4 Be aware that there are different types of workload that scale in different ways. This must be taken into account when modeling your workload. Applications with a large amount of shared memory, many interdependent threads, and tightlycoupled interconnections cannot easily be partitioned between processing units, and only scale vertically. Applications with independent threads that do not share memory and have looselycoupled interconnections can be partitioned, and scale horizontally. Other applications scale to some extent in both directions. The figure below shows some examples of the different types.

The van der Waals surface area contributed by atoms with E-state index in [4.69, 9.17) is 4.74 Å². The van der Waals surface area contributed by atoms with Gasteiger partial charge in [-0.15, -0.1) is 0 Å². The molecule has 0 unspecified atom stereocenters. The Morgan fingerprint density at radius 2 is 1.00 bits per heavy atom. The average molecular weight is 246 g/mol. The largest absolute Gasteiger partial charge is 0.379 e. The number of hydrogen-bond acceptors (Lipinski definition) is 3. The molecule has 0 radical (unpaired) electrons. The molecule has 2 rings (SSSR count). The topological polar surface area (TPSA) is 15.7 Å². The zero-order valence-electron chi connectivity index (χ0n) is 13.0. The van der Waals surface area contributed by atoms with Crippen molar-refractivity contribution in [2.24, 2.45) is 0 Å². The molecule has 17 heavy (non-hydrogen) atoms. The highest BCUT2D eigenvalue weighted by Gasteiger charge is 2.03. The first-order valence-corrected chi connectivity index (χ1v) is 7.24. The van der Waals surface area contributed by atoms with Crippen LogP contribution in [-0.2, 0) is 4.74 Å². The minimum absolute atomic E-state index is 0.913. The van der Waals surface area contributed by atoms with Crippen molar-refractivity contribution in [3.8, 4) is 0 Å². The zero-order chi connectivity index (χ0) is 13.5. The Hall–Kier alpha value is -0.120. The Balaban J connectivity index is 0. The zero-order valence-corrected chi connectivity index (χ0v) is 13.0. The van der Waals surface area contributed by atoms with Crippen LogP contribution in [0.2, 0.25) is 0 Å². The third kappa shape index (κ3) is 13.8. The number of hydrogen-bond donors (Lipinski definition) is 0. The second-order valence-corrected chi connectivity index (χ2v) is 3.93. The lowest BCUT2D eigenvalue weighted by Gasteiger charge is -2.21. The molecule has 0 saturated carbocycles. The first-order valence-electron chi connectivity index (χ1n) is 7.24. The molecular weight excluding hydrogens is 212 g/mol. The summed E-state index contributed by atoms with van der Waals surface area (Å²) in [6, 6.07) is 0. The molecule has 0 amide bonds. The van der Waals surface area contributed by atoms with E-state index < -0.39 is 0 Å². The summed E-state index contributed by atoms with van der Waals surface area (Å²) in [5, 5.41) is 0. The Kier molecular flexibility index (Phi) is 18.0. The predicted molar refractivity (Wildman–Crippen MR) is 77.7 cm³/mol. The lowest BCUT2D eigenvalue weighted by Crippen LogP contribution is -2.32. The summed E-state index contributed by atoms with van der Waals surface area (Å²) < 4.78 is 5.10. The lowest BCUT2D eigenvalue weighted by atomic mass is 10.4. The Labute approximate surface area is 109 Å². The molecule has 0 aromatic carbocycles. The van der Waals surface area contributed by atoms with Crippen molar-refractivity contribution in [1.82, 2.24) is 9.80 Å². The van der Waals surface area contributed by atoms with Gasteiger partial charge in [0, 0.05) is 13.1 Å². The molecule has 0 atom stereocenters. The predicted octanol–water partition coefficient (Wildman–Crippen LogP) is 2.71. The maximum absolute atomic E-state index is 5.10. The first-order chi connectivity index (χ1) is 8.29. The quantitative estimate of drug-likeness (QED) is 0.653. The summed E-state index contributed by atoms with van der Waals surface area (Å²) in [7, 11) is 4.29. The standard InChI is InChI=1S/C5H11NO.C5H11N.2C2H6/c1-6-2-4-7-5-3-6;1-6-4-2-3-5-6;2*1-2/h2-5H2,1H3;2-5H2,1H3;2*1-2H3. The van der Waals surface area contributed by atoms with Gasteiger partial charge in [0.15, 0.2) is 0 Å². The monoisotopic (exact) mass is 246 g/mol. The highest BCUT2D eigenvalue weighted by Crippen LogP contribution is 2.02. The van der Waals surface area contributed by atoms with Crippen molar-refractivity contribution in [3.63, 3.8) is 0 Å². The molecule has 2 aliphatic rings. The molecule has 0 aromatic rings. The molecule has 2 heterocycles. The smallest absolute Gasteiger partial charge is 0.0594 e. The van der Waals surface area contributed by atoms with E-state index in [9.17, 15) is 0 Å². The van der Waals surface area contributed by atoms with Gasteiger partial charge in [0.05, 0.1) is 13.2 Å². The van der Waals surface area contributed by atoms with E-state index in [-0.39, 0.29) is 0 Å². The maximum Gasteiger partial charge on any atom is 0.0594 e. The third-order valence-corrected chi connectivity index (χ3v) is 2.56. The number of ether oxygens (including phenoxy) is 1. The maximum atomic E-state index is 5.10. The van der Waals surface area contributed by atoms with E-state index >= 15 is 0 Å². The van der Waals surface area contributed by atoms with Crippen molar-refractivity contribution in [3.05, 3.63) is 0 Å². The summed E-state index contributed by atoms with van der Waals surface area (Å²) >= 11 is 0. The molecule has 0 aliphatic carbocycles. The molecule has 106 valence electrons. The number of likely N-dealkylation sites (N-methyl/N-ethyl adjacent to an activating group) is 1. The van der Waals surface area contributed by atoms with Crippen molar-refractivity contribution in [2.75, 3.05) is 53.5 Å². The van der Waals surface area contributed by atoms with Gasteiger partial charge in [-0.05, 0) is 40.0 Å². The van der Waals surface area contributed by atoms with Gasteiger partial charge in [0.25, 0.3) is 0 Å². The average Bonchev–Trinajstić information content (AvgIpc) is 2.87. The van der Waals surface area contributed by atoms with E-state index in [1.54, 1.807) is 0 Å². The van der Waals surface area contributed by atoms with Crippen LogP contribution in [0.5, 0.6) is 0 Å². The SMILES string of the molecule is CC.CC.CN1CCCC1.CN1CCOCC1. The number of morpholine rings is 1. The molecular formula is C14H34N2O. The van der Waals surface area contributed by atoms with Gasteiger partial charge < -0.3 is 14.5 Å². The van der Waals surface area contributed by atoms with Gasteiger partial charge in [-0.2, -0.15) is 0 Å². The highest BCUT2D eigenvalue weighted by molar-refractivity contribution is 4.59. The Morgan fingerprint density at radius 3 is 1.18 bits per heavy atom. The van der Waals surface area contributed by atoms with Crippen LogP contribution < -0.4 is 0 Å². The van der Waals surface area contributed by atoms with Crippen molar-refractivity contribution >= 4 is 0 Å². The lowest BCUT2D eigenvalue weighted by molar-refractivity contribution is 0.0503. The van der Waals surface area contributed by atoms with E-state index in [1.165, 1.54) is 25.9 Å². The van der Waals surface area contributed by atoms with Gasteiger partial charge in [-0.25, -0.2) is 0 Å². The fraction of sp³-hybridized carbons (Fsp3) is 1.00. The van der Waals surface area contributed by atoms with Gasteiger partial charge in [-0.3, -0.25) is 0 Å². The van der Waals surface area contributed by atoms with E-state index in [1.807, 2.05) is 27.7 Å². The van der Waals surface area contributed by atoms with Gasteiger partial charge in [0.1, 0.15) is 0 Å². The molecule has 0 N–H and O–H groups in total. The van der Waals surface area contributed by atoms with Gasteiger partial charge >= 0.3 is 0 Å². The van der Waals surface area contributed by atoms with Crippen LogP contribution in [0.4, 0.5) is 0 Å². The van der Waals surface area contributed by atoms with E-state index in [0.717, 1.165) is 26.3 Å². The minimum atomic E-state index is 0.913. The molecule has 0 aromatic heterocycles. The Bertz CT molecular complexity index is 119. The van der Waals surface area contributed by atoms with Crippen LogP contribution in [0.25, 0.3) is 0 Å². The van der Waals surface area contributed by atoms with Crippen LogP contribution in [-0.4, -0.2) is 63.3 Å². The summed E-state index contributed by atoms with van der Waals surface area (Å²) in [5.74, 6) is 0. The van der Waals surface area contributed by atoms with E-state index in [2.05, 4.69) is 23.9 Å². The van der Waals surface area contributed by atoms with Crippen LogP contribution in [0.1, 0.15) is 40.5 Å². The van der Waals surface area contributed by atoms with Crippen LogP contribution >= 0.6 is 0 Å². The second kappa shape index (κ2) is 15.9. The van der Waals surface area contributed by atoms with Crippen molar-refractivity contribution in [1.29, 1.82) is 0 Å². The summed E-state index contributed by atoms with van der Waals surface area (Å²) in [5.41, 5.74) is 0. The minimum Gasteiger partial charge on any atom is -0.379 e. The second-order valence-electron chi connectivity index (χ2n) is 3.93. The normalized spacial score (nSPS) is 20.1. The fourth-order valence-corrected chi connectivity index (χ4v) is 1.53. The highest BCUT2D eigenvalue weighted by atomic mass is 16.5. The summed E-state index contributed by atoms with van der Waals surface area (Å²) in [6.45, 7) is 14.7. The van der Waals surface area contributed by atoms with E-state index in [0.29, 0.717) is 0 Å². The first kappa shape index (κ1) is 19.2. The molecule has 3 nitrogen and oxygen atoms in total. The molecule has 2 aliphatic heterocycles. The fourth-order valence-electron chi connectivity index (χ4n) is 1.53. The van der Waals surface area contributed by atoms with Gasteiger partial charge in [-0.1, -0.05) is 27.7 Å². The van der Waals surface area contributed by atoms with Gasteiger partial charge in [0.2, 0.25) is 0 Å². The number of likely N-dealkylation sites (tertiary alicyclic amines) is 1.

5 Principles to follow in allocating workload include: Centralize key services for maximum pooling of total capacity available; Deploy solutions based on standard commoditized modular building blocks for maximum flexibility and re-use potential; Automate provisioning of standard images for maximum agility; Abstract the workload, where appropriate, from infrastructure using virtualization; and Identify workloads that can benefit from moving short-term burst loads to a cloud service. Pay-As-You-Go Versus Ownership Cloud costs are typically lower with short term burst use but, for a steady or moderately-variable load, buying an on-premise system will probably be cheaper than using cloud services in the long term. There are pricing options that can make cloud attractive in some long-term scenarios. Reserve cloud instances cloud resources that are contracted for on a longer-term basis and typically for a lower price than those provided on-demand lower the cost of long-term use. Burst services enable peak operational demand to be diverted to Cloud capacity. Companies should assess their demand usage models in terms of actual workload profiles versus capacity usage. Many operational workloads are not 24x7x52 and can be accommodated by a combination of reserve instances and spot instances or cloudburst facilities. The figures below illustrate this. (Note that 30% OPEX is assumed for hybrid cloud and 25% for on-premise. In a pure on-premise solution OPEX is likely to account for 25% of the annual cost with 75% being interest and depreciation the CAPEX element. The hybrid cloud solution has a lower proportion of CAPEX and a higher proportion of OPEX because of its public cloud element. These amounts are illustrative of what might be encountered.)